Inspired by the nation’s events of excessive use of force by the police, and the large cost of the Sheriff’s Department to the city, an Ad Hoc committee headed by Pro Tem Mayor Paloma Aguirre and Councilman Ed Spriggs was formed. The goals of the committee are to receive input from the community on stories and experiences with deputies, review the Sheriff’s Department contract to look at possible cost savings and review the use of force policies. A report based on the Ad Hoc committee findings will be presented to the city council on Sept. 16.

During the fourth Ad Hoc committee meeting on Aug. 29, City Manager Andy Hall gave a summary of the previous meetings. The city has requested city specific racial data from the Sheriff’s Department but so far has been unsuccessful. The Sheriff’s Department has produced a report on countywide racial numbers by stops perceived by race (before motorists are pulled over): White 53 percent, Latino 30 percent, Black 8 percent. Those numbers include stops made by deputies in non-Sheriff’s Department territory.

Using community policing for non-emergency calls, such as the CAHOOTS program in Eugene, Oregon, was discussed at the last meeting. The city currently spends about 36 percent of the budget on law enforcement compared to other cities in the county who spend about 30 percent. Hall pointed out that these comparisons with other cities can be deceiving since every community is structured differently.

During the past meetings, residents’ comments made clear that there is a misconnect between perceived use of force between the deputies and the residents. Recently the Sheriff’s Department has started collecting data on “pointing” defined as each time a gun or taser is removed from its holster and “detaining” when a person is placed in handcuffs. The committee has also tried to find out about anecdotal information on use of force based on race.

The committee and the two consultants Mike Gray and Dr. Keisha Clark have put together a draft with findings so far. Recommendations for the council include: The Ad Hoc committee will continue its work past the Sept. 16 council meeting to collect more data and keep open the dialogue with the Sheriff’s Department; create a code of conduct for deputies; request an implementation of community policing; request the Sheriff’s Department to come up with alternative policing models by the first year after the renegotiation of the contract; and the city manager and the Sheriff’s Department will work together to look at expenses between the law enforcement contract and the city’s estimated revenue. In addition, they will consider hiring community service officers that can respond to non-emergency calls.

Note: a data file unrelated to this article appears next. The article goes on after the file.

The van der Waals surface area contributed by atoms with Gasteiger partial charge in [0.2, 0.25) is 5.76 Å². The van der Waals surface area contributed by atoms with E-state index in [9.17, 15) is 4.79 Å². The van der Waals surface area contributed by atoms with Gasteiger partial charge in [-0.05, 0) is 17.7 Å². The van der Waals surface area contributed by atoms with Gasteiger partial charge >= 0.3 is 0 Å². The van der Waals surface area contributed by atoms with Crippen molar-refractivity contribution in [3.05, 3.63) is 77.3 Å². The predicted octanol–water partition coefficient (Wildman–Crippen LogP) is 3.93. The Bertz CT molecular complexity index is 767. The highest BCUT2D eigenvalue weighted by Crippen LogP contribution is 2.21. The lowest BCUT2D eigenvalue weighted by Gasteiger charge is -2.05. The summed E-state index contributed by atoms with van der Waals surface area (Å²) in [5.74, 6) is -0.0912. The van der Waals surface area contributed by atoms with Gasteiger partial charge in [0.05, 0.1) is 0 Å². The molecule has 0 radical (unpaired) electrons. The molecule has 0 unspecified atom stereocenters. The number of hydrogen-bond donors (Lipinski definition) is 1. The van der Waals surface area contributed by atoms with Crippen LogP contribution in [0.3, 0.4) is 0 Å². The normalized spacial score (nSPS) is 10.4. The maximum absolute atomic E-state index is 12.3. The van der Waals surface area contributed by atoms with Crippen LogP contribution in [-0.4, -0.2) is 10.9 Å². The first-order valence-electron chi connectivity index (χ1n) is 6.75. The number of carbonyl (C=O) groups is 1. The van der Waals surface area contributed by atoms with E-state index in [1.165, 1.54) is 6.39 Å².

Spriggs spoke about implicit bias and suggested a “training regime that reflects training and awareness of implicit bias… we want to recognize that is a very important element,” he said.

Aguirre suggested including a cultural competency training for de-escalating confrontations.

During public comment, a resident asked how the proposed oversight committee will work. Aguirre answered that it would probably look like other city boards with a minimum of one council member and members of the community. Aguirre added that like other committees the positions are advertised. Residents apply, then they are interviewed by the city council. Spriggs said that the oversight committee would be the forum where residents could file complaints and share observations. The committee will collect this information and periodically meet with Lt. Marquez and discuss concerns and issues.

It was clarified that currently all contracts with Sheriff’s Department have standard operating procedure throughout the county with one common code of conduct.

Spriggs said that simply sitting down with Marquez and relaying community concerns will move the city forward in community-sheriff’s relations also “raising awareness that we are paying attention as elected officials…we are searching for a way to influence how policing is done in Imperial Beach, to address concerns including community policing… personalized community policing,” he said.

Clark explained that training for officers should include implicit and unconscious bias, and look at racial bias in addition to cultural competence training. She pointed out that although the Sheriff’s Department may have deputies that look racially diverse, it doesn’t mean they are competent in dealing with trauma and ethnicity. She suggested the training should be force required and ongoing and be different than a lecture in a classroom.

Spriggs said that the actual behavior during the police-community encounters are vital and implicit bias should be removed from the situation - treat a person of color how you would treat a white person of similar age.

The next Ad Hoc Committee meeting will be held on Sept. 12 at 9 a.m. on YouTube. Email for more information.

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